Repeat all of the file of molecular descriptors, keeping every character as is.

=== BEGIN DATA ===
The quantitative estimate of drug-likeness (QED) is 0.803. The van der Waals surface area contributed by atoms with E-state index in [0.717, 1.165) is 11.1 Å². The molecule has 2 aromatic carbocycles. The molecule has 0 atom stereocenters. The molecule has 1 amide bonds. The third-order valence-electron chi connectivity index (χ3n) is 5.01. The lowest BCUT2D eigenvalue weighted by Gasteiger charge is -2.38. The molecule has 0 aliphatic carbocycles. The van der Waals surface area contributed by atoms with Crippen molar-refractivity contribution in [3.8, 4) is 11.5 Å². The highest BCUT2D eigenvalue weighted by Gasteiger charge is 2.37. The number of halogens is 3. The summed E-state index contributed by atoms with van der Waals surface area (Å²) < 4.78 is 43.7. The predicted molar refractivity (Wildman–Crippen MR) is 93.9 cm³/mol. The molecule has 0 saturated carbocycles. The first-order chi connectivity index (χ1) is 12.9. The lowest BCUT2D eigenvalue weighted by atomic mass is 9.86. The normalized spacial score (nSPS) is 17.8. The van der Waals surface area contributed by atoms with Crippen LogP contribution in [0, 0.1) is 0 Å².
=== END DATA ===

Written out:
The quantitative estimate of drug-likeness (QED) is 0.803. The van der Waals surface area contributed by atoms with E-state index in [0.717, 1.165) is 11.1 Å². The molecule has 2 aromatic carbocycles. The molecule has 0 atom stereocenters. The molecule has 1 amide bonds. The third-order valence-electron chi connectivity index (χ3n) is 5.01. The lowest BCUT2D eigenvalue weighted by Gasteiger charge is -2.38. The molecule has 0 aliphatic carbocycles. The van der Waals surface area contributed by atoms with Crippen molar-refractivity contribution in [3.8, 4) is 11.5 Å². The highest BCUT2D eigenvalue weighted by Gasteiger charge is 2.37. The number of halogens is 3. The summed E-state index contributed by atoms with van der Waals surface area (Å²) < 4.78 is 43.7. The predicted molar refractivity (Wildman–Crippen MR) is 93.9 cm³/mol. The molecule has 0 saturated carbocycles. The first-order chi connectivity index (χ1) is 12.9. The lowest BCUT2D eigenvalue weighted by atomic mass is 9.86. The normalized spacial score (nSPS) is 17.8. The van der Waals surface area contributed by atoms with Crippen LogP contribution in [0, 0.1) is 0 Å².